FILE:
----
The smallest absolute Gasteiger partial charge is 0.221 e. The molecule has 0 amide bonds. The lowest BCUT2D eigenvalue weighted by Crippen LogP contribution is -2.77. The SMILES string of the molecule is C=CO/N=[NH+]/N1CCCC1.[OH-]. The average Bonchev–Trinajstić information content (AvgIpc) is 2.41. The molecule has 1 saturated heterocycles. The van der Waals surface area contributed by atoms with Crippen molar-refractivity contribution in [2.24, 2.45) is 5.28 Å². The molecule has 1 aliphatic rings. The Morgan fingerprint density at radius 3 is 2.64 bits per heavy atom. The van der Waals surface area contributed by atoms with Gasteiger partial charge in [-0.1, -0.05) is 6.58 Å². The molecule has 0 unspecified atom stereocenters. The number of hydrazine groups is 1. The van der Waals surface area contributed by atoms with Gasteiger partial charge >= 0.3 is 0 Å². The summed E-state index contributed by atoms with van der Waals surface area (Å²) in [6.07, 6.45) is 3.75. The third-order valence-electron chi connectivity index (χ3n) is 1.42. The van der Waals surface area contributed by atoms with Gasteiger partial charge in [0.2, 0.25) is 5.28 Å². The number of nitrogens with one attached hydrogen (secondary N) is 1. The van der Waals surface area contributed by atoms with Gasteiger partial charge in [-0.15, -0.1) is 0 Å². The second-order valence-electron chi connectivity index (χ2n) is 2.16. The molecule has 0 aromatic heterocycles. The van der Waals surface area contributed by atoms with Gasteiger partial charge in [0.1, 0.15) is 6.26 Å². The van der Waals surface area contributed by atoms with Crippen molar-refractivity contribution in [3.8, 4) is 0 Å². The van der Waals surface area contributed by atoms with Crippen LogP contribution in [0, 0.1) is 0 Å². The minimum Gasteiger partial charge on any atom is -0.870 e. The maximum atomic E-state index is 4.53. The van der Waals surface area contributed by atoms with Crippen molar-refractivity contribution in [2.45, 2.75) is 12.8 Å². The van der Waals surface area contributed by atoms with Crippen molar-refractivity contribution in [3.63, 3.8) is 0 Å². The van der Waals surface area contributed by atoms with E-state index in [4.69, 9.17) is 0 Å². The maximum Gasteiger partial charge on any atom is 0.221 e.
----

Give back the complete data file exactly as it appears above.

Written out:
The smallest absolute Gasteiger partial charge is 0.221 e. The molecule has 0 amide bonds. The lowest BCUT2D eigenvalue weighted by Crippen LogP contribution is -2.77. The SMILES string of the molecule is C=CO/N=[NH+]/N1CCCC1.[OH-]. The average Bonchev–Trinajstić information content (AvgIpc) is 2.41. The molecule has 1 saturated heterocycles. The van der Waals surface area contributed by atoms with Crippen molar-refractivity contribution in [2.24, 2.45) is 5.28 Å². The molecule has 1 aliphatic rings. The Morgan fingerprint density at radius 3 is 2.64 bits per heavy atom. The van der Waals surface area contributed by atoms with Gasteiger partial charge in [-0.1, -0.05) is 6.58 Å². The molecule has 0 unspecified atom stereocenters. The number of hydrazine groups is 1. The van der Waals surface area contributed by atoms with Gasteiger partial charge >= 0.3 is 0 Å². The summed E-state index contributed by atoms with van der Waals surface area (Å²) in [6.07, 6.45) is 3.75. The third-order valence-electron chi connectivity index (χ3n) is 1.42. The van der Waals surface area contributed by atoms with Gasteiger partial charge in [0.2, 0.25) is 5.28 Å². The number of nitrogens with one attached hydrogen (secondary N) is 1. The van der Waals surface area contributed by atoms with Gasteiger partial charge in [-0.15, -0.1) is 0 Å². The second-order valence-electron chi connectivity index (χ2n) is 2.16. The molecule has 0 aromatic heterocycles. The van der Waals surface area contributed by atoms with Gasteiger partial charge in [0.1, 0.15) is 6.26 Å². The van der Waals surface area contributed by atoms with Crippen molar-refractivity contribution in [3.8, 4) is 0 Å². The van der Waals surface area contributed by atoms with Crippen LogP contribution in [0, 0.1) is 0 Å². The minimum Gasteiger partial charge on any atom is -0.870 e. The maximum atomic E-state index is 4.53. The van der Waals surface area contributed by atoms with Crippen molar-refractivity contribution in [2.45, 2.75) is 12.8 Å². The van der Waals surface area contributed by atoms with Crippen molar-refractivity contribution in [3.63, 3.8) is 0 Å². The van der Waals surface area contributed by atoms with E-state index in [4.69, 9.17) is 0 Å². The maximum Gasteiger partial charge on any atom is 0.221 e.